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Inline SkatesFrom The Evolution of the Roller Skate: 1820-Present, 175 Years of Inline Skating: pictured (clockwise from bottom): the French Petitbled from 1819, an 1860 inline of unknown manufacture, a model from 1994 produced by Rollerblade, Inc., and a 1930s clamp-on inline from the Best-Ever-Built Skate Company.




rollerblade1966 Rollerblade skate, Chicago Skate Co.








Inline             Modern racing inline skate.
The history of inline skating at the

National Museum of Roller Skating

The first known skates were created in the 1760s and possessed a single line of wheels. For the next century skate wheels followed this alignment. In 1819, in Paris, M. Petitbled patented the first roller skate, again utilizing three wheels in a row. During the next 40 years, all skates had an in-line set of wheels, varying in number (some had as many as six or a few as two) and in their design. These skates, however, lacked the ability to turn easily.

In 1863, James Plimpton revolutionized the roller skate by inventing a skate with four wheels, two pairs set side by side, also known as a quad skate. Because this skate allowed for greater control and ease of skating, the four-wheeled skate quickly came to dominate the industry. Though largely renounced in favor of the more popular quad skate, several companies continued to design skates using an inline set of wheels.

The Peck & Snyder Company patented an inline skate with two wheels in 1900. In 1905, John Jay Young in New York City patented an adjustable length clamp-on inline skate. In 1910, the Roller Hockey Skate Company designed a three wheel inline skate with a leather shoe, and in the 1930s the Best-Ever Built Skate Company manufactured an inline with three wheels close to the ground.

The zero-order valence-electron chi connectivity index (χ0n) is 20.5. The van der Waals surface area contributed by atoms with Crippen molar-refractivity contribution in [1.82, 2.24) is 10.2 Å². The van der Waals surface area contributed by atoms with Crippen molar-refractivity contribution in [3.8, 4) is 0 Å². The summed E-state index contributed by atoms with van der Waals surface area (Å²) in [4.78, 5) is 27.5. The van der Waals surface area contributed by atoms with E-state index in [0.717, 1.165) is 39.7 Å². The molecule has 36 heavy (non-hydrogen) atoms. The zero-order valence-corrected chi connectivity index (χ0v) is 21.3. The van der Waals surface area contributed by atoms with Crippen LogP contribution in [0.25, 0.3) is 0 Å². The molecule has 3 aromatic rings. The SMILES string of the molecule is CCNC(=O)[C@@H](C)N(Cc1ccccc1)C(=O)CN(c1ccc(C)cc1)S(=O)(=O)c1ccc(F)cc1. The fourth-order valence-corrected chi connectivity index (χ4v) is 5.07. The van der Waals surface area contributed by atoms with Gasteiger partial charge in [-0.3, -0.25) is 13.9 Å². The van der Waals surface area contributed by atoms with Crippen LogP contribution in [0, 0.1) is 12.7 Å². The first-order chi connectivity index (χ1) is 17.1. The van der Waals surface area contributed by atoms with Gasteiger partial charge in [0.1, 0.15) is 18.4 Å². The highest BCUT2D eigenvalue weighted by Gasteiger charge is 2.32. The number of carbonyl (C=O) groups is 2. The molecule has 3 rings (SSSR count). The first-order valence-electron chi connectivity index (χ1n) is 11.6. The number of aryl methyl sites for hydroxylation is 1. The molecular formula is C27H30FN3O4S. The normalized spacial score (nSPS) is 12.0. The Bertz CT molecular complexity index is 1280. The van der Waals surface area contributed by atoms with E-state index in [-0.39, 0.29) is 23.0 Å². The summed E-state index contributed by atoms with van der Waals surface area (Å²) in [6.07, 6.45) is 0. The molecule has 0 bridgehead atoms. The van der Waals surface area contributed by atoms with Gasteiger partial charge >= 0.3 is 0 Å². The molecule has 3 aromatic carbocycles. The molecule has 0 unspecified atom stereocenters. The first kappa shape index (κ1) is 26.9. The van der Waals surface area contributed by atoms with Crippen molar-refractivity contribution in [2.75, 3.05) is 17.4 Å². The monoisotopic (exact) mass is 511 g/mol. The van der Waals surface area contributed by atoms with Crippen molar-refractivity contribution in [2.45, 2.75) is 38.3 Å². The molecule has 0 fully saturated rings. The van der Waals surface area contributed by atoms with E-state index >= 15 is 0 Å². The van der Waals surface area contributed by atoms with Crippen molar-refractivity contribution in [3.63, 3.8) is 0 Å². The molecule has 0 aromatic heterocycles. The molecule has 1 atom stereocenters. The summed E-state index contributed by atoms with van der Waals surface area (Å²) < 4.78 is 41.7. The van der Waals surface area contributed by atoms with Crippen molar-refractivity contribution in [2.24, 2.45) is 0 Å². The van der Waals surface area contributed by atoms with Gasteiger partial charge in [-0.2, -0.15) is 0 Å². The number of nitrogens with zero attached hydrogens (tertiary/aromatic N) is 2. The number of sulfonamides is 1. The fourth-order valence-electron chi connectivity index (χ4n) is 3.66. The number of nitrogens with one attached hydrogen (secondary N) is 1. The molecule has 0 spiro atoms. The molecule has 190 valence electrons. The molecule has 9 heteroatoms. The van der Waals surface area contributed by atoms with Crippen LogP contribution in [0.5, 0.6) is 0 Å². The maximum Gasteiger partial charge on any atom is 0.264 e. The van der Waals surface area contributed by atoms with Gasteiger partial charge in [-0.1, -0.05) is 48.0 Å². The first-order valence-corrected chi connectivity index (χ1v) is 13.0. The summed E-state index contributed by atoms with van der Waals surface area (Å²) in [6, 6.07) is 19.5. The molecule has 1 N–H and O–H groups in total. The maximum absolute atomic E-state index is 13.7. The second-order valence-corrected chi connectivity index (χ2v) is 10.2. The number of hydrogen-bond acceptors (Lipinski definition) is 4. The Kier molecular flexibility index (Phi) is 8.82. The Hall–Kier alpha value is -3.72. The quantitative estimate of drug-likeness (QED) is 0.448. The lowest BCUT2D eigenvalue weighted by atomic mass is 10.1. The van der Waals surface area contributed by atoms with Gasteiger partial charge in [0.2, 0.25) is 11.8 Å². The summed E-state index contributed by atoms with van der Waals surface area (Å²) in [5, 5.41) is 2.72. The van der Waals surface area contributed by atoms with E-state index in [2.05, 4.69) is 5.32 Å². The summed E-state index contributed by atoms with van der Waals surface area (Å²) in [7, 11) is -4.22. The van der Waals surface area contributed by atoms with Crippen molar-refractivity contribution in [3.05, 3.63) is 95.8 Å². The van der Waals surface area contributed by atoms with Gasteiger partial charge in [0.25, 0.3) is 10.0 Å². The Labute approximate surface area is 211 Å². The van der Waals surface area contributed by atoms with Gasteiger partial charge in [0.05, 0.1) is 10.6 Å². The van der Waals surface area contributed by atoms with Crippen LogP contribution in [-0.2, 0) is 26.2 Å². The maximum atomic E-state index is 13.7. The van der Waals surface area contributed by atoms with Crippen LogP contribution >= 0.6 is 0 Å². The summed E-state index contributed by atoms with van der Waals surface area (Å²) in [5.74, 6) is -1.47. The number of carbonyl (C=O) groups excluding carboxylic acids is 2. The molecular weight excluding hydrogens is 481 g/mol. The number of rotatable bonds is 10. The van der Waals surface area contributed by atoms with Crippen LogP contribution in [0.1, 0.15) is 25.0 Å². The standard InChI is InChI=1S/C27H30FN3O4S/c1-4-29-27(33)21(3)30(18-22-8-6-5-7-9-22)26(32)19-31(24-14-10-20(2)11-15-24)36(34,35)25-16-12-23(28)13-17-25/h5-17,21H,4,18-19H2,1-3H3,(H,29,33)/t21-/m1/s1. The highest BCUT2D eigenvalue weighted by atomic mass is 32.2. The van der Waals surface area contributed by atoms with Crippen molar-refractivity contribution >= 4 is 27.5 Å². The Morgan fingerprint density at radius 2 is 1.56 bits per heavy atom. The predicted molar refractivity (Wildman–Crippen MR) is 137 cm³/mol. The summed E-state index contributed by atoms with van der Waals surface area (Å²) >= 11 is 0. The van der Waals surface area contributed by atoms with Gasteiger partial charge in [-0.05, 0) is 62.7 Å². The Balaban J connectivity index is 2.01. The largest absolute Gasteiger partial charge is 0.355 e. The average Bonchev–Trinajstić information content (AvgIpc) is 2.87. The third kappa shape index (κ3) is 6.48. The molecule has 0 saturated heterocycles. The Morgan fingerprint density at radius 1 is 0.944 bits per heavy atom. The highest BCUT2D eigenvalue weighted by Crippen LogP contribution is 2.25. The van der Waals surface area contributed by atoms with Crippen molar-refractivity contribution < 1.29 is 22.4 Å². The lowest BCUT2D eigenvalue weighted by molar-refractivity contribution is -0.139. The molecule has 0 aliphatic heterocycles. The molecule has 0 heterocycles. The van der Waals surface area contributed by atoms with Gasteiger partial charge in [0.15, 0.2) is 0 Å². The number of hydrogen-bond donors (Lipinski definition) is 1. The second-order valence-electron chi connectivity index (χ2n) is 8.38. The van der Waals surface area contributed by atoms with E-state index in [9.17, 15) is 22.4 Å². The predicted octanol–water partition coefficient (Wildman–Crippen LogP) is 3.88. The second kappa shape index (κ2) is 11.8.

The inline skate Scott Olson saw which influenced his idea for Rollerblade skates was a 1966 Chicago Roller Skate Company skate. Possessing four wheels in a row, with the front and back wheel extending beyond the boot, the skate resembled the blade of an ice skate. The Olson brothers adopted and adapted this design, and with it caused a popular reaction to roller skating nearly unparalleled in the sport's history. The correct term to use when describing skating is inline roller skating or inline skating, not "rollerblading." Rollerblade is an inline skate manufacturer, not an activity.

All Rollerblades are inline roller skates, but not all inline roller skates are Rollerblades. It is unfortunate that the name Rollerblade has become equated in the public's mind with inline roller skating , for such an equation not only neglects the many other manufacturers, it also blurs the history of roller skating and the history of inline roller skates in particular. However, if you decide to use Rollerblade brand skates, then you will be Rollerblading, otherwise, the accurate term is inline skating.

Inline Skating Timeline

  • 1819: The Petitbled, the first roller skate patented, an inline.
  • 1863: James Plimpton invents the quad skate and roller skate manufacturers nearly abandon inlines.
  • 1905: John Jay Young creates an inline adjustable roller skate.
  • 1966: Chicago Roller Skate Company manufactures their inline boot skate.
  • 1980: Scott and Brennan Olson found Rollerblade, Inc.
  • 1986: Rollerblade, Inc., begins to market skates as fitness equipment.
  • 1988: Rollerblade produced first aggressive inline skate, Rollerblade Lightning TRS.
  • 1991: INLINE magazine, catering to aggressive skaters is launched.
  • 1992: USA Roller Skating's speed skating competition divides into quad and Inline divisions.
  • 1995: Aggressive Inline added to X-Games; removed 2005.
  •  1996: USA Roller Skating holds a separate division for inline artistic skating competitions for the first time.
  •  1997: Inline skates and skating accessories become a billion dollar international industry, with nearly 26 million Americans participating.
  •  1999: Inline hockey held at the Pan American Games in Canada.
The 1996 World Inline Hockey ChampionsThe 1996 World Inline Hockey Champions
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